Moody’s welcomes toxic bank loans slashed 43%

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A Moody’s analysis said nonperforming exposures held by Cyprus banks declining 43% despite the pandemic is credit positive for the economy.

The Central Bank of Cyprus said Cypriot banks’ nonperforming exposures (NPEs) declined by €3.9 bln, or 43%, to €5.1 bln in 2020.

“The decline is credit positive for Cypriot banks because it reduces risks stemming from legacy problem loan exposures when the pandemic will create new problem loans,” said Moody’s.

The decline reflects NPE sale agreements by two Cypriot banks totalling €1.8 bln, writing off legacy NPEs of around €0.6 bln by Hellenic Bank and organic NPE reduction efforts.

The sale deals include Bank of Cyprus selling two NPE portfolios with a combined gross book value of €1.5 bln to funds affiliated with Pacific Investment Management Company LLC, and National Bank of Greece’s agreement to sell NPEs with a gross book value of around €325 mln to Bain Capital Credit.

Cypriot banks’ NPEs fell to 17.7% of gross loans in 2020 from 27.9% in 2019; however, loan-loss reserve coverage of NPEs decreased to 46% from 53%, primarily reflecting the write-offs of NPEs fully provided for.

Of the outstanding NPEs, around 54% related to retail NPEs, 35% to small and midsized corporates and 6% to large non-financial corporates.

“While we expect significant new problem loan inflows, these are likely to be offset by efforts by the large Cypriot banks to further reduce legacy problem loans, both through additional sales and organically.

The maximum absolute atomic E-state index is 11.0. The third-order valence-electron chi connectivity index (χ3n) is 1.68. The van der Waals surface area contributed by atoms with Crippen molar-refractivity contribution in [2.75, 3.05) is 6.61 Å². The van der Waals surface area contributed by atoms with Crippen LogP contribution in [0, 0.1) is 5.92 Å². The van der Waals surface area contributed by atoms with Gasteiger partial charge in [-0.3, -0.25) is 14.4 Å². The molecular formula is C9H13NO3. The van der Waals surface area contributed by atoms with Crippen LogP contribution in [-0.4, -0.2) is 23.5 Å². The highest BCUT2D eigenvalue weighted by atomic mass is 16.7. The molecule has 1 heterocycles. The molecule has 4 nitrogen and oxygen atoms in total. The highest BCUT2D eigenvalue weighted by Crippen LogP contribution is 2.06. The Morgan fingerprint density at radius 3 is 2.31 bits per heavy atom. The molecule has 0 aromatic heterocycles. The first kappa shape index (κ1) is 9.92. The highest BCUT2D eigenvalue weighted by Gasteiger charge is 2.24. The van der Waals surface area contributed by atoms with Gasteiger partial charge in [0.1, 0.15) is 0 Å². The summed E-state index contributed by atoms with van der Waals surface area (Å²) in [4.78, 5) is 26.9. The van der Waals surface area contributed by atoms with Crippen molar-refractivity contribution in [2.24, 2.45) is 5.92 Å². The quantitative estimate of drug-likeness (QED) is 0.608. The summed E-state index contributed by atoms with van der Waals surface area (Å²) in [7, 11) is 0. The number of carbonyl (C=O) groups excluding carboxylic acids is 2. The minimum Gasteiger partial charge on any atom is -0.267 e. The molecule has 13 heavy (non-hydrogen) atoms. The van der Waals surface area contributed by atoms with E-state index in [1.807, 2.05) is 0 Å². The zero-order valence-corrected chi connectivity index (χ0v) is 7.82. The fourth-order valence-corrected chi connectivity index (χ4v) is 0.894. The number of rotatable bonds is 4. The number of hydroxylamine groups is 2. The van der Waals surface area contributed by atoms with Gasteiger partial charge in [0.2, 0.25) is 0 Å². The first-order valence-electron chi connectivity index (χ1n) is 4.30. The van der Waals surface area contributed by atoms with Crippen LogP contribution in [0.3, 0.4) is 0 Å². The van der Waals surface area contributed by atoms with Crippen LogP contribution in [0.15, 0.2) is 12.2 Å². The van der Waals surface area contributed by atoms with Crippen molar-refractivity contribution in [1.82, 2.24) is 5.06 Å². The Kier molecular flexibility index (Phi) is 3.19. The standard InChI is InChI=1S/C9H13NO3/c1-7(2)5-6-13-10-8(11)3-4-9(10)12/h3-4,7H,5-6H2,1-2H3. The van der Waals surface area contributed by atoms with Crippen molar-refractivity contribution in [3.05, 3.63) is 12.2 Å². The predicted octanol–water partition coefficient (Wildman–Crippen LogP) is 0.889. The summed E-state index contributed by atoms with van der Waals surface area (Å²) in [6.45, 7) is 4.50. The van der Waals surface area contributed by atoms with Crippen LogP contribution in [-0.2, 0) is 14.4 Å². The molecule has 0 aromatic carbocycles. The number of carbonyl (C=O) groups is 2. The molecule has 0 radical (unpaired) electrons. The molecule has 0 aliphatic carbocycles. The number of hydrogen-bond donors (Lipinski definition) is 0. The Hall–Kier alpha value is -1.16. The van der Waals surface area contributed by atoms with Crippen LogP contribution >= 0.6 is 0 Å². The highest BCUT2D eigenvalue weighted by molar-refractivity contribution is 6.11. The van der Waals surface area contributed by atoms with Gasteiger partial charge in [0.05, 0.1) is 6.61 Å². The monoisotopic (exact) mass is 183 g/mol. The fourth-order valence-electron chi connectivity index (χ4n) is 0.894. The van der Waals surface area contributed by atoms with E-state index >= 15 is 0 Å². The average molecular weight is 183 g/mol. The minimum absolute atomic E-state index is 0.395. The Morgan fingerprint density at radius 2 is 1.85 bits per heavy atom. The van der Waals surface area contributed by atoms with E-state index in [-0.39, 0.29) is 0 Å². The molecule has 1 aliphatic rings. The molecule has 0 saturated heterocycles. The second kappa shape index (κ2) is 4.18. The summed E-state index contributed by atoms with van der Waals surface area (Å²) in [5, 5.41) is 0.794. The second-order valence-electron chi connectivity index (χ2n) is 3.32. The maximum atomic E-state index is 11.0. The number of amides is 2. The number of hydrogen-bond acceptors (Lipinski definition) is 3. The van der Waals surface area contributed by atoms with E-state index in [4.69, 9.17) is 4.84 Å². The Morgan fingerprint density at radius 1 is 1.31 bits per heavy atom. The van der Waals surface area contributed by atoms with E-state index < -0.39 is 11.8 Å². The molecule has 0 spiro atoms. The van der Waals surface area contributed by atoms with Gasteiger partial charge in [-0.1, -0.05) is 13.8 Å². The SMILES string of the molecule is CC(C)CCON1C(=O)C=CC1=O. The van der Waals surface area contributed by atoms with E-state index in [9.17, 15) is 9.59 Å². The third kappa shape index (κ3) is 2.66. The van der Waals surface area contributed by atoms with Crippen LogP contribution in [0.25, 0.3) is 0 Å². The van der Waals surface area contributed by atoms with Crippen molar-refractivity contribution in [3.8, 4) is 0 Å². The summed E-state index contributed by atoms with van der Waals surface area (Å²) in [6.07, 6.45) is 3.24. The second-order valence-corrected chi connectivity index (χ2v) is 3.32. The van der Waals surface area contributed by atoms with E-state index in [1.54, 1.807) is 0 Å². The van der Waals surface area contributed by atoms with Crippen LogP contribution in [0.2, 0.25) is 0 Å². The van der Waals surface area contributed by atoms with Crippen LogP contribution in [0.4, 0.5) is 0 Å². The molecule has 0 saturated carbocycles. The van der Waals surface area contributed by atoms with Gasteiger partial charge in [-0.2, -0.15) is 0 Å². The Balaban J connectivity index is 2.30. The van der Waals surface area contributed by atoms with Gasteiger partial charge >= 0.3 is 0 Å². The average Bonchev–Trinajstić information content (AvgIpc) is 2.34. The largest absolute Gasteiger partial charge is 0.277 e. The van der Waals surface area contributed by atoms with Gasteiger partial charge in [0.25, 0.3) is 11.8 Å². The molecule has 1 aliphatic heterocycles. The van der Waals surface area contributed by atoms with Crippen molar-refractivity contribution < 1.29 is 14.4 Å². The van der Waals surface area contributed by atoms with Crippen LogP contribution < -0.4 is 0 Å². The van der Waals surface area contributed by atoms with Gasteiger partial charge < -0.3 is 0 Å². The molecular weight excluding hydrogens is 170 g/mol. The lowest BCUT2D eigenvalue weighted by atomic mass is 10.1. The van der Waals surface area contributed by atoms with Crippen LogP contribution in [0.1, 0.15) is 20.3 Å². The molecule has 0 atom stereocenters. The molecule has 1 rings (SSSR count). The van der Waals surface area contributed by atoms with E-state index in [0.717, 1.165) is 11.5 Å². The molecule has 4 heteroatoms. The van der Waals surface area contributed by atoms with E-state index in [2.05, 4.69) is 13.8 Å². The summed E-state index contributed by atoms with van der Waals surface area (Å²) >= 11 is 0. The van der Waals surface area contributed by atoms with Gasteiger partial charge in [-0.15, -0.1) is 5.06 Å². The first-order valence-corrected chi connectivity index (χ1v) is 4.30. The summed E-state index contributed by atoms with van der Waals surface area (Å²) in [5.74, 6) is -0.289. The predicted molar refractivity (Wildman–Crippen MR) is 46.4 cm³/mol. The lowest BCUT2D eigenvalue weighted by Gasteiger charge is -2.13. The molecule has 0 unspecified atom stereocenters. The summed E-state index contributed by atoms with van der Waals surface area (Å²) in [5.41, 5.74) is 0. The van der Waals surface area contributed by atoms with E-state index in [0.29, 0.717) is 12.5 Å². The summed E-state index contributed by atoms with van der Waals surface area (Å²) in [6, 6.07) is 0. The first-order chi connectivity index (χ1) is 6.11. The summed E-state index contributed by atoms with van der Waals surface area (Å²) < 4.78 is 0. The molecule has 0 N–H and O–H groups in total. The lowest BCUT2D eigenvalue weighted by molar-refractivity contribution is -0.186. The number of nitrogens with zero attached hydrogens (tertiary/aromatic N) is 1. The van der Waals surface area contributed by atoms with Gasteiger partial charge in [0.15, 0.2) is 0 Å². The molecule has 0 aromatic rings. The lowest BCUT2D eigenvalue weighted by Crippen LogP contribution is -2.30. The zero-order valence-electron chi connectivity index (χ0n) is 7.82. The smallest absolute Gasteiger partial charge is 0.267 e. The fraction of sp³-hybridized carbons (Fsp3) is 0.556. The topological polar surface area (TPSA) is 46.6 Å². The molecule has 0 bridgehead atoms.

“Loan defaults will accelerate following the withdrawal of coronavirus-related support measures, including a broad loan repayment moratorium that expired at the end of 2020 and which led to the highest level of payment deferrals in Europe.

“Although a large portion of loans with payment deferrals have resumed payments, a combination of high private-sector debt, higher unemployment and a drop in corporate revenue and household incomes will weigh on borrowers’ repayment capacity.”

To reduce NPEs, tackle pandemic-induced problem loans, Finance Minister Constantinos Petrides plans to transform the Cyprus Asset Management Company into a “bad” bank.

The CAMC is a non-bank established to acquire problematic assets of the defunct Cyprus Co-op Bank.

The bad bank will essentially buy the toxic loans and other risky assets of Cypriot financial institutions.

However, further details of the plans have yet to be released.

“Less positively, any changes to the legal framework for foreclosures will hamper banks’ efforts to reduce their problem loans,” said Moody’s.

It said proposals discussed in Cyprus’ parliament risk weakening and lengthening the foreclosure process and reducing recovery, requiring additional provisions for banks.

“If passed, they will also make potential new problem loan sales less attractive to investors.”